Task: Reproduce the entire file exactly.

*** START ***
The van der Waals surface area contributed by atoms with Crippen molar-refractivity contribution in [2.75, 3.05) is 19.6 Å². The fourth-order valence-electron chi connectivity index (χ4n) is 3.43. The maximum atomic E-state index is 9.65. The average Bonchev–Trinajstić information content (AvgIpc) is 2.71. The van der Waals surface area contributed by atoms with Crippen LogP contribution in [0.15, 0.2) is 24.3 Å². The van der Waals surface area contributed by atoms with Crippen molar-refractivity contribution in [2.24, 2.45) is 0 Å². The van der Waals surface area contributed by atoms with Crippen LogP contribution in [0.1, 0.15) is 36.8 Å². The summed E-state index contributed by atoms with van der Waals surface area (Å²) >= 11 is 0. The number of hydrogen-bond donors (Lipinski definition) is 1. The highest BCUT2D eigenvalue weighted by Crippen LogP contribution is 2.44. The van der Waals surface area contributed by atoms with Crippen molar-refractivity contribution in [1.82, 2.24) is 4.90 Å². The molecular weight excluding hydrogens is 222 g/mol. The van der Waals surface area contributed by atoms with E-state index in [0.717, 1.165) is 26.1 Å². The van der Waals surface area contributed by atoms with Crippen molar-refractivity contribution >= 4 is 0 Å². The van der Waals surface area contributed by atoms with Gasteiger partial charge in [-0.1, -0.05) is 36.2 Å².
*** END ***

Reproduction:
The van der Waals surface area contributed by atoms with Crippen molar-refractivity contribution in [2.75, 3.05) is 19.6 Å². The fourth-order valence-electron chi connectivity index (χ4n) is 3.43. The maximum atomic E-state index is 9.65. The average Bonchev–Trinajstić information content (AvgIpc) is 2.71. The van der Waals surface area contributed by atoms with Crippen LogP contribution in [0.15, 0.2) is 24.3 Å². The van der Waals surface area contributed by atoms with Crippen molar-refractivity contribution in [2.24, 2.45) is 0 Å². The van der Waals surface area contributed by atoms with Crippen LogP contribution in [0.1, 0.15) is 36.8 Å². The summed E-state index contributed by atoms with van der Waals surface area (Å²) >= 11 is 0. The number of hydrogen-bond donors (Lipinski definition) is 1. The highest BCUT2D eigenvalue weighted by Crippen LogP contribution is 2.44. The van der Waals surface area contributed by atoms with Crippen molar-refractivity contribution in [1.82, 2.24) is 4.90 Å². The molecular weight excluding hydrogens is 222 g/mol. The van der Waals surface area contributed by atoms with E-state index in [0.717, 1.165) is 26.1 Å². The van der Waals surface area contributed by atoms with Crippen molar-refractivity contribution >= 4 is 0 Å². The van der Waals surface area contributed by atoms with Gasteiger partial charge in [-0.1, -0.05) is 36.2 Å².